J1A: Elementary Japanese (Fall)

If you have never studied Japanese before, or you have taken 3 years or less of high school Japanese, sign up for Japanese 1A. Enrollment is limited. If you cannot get in on Tele-BEARS, sign up on the waiting list and attend the first meeting of the course.

The textbook we use is Elementary Japanese Volume I.

 

J1B: Elementary Japanese (Spring)

Open to students with a passing grade in Japanese 1A at UCB. New and transfer students who have taken 3 or 4 years of high school Japanese or a second-semester college Japanese course elsewhere should contact Wakae Kambara before the first meeting of the course.

During J1A, we study Elementary Japanese Volume I. If you understand most of the materials in it, you can take J1B. Elementary Japanese Vocabulary List is available online for self-examination of your vocabulary knowledge. You also need to check whether you know most of the kanji introduced in the textbook. See the online J1 Kanji List.

The textbook we use in J1B is Elementary Japanese Volume II.

This is a J1B Sample Placement Test to check if you are qualified to take J1B. You need at least 80% of answers correct.

 

J10A: Intermediate Japanese (Fall)

Open to students with a passing grade in Japanese 1B at UCB or who have passed Level N5 of the Nihongo Noryoku Shiken "Japanese Language Proficiency Test". New and transfer students who have taken 4 years of high school Japanese or a 2nd-semester college Japanese course elsewhere should contact Yuriko Miyamoto Caltabiano before the first meeting of the course.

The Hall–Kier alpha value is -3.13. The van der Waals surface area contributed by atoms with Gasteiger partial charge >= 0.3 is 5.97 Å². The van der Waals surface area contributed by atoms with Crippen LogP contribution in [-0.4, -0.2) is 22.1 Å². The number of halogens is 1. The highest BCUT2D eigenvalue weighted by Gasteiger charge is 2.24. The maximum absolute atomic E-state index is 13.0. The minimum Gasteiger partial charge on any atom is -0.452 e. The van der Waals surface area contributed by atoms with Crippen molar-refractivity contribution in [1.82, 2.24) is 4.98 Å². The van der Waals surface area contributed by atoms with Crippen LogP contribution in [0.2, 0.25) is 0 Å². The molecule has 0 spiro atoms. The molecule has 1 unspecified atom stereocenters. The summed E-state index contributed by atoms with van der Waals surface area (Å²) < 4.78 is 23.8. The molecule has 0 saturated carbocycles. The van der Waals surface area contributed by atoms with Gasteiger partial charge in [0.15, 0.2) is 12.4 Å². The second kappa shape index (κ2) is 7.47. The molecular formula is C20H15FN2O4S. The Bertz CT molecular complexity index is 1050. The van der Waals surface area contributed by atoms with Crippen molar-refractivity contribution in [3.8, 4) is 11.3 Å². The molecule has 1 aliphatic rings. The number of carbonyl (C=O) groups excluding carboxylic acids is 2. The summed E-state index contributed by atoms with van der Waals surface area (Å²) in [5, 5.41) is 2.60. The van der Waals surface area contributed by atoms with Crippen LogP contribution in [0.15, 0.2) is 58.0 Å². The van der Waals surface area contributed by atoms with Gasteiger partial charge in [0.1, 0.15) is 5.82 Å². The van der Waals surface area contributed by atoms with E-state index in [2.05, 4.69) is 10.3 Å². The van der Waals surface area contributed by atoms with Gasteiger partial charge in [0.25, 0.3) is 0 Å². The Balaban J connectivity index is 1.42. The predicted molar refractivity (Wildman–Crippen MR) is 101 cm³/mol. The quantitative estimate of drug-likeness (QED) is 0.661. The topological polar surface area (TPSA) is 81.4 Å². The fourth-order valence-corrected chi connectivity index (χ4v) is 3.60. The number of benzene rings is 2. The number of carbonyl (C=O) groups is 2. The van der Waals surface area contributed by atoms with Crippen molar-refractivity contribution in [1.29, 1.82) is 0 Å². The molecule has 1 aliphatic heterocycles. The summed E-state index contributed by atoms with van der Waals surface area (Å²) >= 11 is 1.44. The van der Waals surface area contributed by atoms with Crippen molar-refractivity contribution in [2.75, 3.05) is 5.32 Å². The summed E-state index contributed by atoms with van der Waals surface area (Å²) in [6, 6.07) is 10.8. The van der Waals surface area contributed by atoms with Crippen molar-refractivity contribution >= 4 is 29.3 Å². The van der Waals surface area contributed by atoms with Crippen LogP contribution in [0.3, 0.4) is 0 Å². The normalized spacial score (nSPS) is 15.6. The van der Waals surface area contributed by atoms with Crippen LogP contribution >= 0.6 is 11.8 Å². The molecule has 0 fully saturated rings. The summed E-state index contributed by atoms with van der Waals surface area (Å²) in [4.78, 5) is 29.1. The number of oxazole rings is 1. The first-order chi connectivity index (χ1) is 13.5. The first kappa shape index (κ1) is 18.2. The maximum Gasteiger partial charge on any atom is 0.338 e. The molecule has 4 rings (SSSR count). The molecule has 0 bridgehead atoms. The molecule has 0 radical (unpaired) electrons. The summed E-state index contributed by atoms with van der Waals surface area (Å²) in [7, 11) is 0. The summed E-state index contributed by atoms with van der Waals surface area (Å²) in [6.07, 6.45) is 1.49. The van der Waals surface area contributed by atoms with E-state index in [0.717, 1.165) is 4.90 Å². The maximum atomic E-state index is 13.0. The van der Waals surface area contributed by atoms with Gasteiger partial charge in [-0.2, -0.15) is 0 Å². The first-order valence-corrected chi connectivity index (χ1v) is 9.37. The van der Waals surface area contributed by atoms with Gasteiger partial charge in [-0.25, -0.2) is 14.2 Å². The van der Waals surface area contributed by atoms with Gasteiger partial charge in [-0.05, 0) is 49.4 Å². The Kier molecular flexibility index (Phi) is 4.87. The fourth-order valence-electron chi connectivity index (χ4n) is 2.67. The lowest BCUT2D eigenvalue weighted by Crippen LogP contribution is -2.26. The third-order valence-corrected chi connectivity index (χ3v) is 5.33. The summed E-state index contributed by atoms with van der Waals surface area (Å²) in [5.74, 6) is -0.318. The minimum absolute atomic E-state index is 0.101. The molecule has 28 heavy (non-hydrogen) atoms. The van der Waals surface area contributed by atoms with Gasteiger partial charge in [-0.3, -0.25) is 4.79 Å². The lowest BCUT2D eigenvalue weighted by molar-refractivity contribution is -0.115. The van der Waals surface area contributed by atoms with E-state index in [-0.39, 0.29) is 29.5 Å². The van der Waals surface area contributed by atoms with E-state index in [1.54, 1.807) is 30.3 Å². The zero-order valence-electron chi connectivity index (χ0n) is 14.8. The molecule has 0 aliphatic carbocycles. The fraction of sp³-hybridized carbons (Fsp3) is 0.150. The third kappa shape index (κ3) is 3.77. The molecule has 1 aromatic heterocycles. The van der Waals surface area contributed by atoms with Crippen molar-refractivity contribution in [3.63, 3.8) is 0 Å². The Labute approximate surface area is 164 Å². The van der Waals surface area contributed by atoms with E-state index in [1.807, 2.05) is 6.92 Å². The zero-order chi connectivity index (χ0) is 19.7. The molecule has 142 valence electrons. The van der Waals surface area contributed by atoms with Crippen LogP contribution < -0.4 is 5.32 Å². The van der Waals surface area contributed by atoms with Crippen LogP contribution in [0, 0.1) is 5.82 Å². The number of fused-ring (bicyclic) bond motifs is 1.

In J1A-B, we study Elementary Japanese Volume I and Volume II. Check if you understand most of the materials in them. Elementary Japanese Vocabulary List is available online for self-examination of your vocabulary knowledge. You also need to check whether you know most of the kanji introduced in J1A-B. See the online J1 Kanji List.

In J10A, we study the first half of Tobira: Gateway to Advanced Japanese Learning Through Content and Multimedia (Mayumi Oka, et al. Kurosio Publishers, 2009).

This is a J10A Sample Placement Test to check if you are qualified to take J10A. You need to answer a minimum of 80% of the questions correctly.

 

J10B: Intermediate Japanese (Spring)

Open to students with a passing grade in Japanese 10A at UCB. New and transfer students who have taken 4 years of high school Japanese or a 3rd-semester college Japanese course elsewhere should contact Yuriko Miyamoto Caltabiano before the first meeting of the course.

During J10A, we study the first half of Tobira: Gateway to Advanced Japanese Learning Through Content and Multimedia (Mayumi Oka, et al. Kurosio Publishers, 2009). You also need to check whether you know most of the kanji introduced in J1A-B and J10A.

In J10B, we study the second half of Tobira: Gateway to Advanced Japanese Learning Through Content and Multimedia (Mayumi Oka, et al. Kurosio Publishers, 2009).

This is a J10B Sample Placement Test to check your eigibility for taking J10B. You need a minimum of 80% correct answers.

 

J100A: Advanced Japanese (Fall)